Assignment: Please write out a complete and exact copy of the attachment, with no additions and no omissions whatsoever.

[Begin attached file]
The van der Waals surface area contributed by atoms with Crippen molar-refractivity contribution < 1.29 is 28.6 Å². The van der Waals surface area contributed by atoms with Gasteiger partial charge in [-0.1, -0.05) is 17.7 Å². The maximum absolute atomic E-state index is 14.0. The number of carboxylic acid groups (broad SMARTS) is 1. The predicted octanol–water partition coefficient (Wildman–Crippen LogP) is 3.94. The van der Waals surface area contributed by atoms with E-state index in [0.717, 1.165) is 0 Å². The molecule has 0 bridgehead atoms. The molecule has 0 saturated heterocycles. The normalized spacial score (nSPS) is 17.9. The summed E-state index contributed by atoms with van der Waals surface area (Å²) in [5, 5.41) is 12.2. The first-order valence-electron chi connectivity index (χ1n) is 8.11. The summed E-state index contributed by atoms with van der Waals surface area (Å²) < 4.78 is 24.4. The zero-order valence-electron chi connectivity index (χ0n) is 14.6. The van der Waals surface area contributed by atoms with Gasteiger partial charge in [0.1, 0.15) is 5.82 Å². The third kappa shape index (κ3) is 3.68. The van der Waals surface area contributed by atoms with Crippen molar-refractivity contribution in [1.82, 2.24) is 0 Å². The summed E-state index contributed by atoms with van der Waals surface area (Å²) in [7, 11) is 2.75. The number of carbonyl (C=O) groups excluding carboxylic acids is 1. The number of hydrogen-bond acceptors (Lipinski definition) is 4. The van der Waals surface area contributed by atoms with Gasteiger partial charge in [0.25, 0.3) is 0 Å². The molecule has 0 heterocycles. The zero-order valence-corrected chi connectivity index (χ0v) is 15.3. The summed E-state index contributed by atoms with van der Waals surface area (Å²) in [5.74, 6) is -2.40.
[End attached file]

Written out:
The van der Waals surface area contributed by atoms with Crippen molar-refractivity contribution < 1.29 is 28.6 Å². The van der Waals surface area contributed by atoms with Gasteiger partial charge in [-0.1, -0.05) is 17.7 Å². The maximum absolute atomic E-state index is 14.0. The number of carboxylic acid groups (broad SMARTS) is 1. The predicted octanol–water partition coefficient (Wildman–Crippen LogP) is 3.94. The van der Waals surface area contributed by atoms with E-state index in [0.717, 1.165) is 0 Å². The molecule has 0 bridgehead atoms. The molecule has 0 saturated heterocycles. The normalized spacial score (nSPS) is 17.9. The summed E-state index contributed by atoms with van der Waals surface area (Å²) in [5, 5.41) is 12.2. The first-order valence-electron chi connectivity index (χ1n) is 8.11. The summed E-state index contributed by atoms with van der Waals surface area (Å²) < 4.78 is 24.4. The zero-order valence-electron chi connectivity index (χ0n) is 14.6. The van der Waals surface area contributed by atoms with Gasteiger partial charge in [0.1, 0.15) is 5.82 Å². The third kappa shape index (κ3) is 3.68. The van der Waals surface area contributed by atoms with Crippen molar-refractivity contribution in [1.82, 2.24) is 0 Å². The summed E-state index contributed by atoms with van der Waals surface area (Å²) in [7, 11) is 2.75. The number of carbonyl (C=O) groups excluding carboxylic acids is 1. The number of hydrogen-bond acceptors (Lipinski definition) is 4. The van der Waals surface area contributed by atoms with Gasteiger partial charge in [0.25, 0.3) is 0 Å². The molecule has 0 heterocycles. The zero-order valence-corrected chi connectivity index (χ0v) is 15.3. The summed E-state index contributed by atoms with van der Waals surface area (Å²) in [5.74, 6) is -2.40.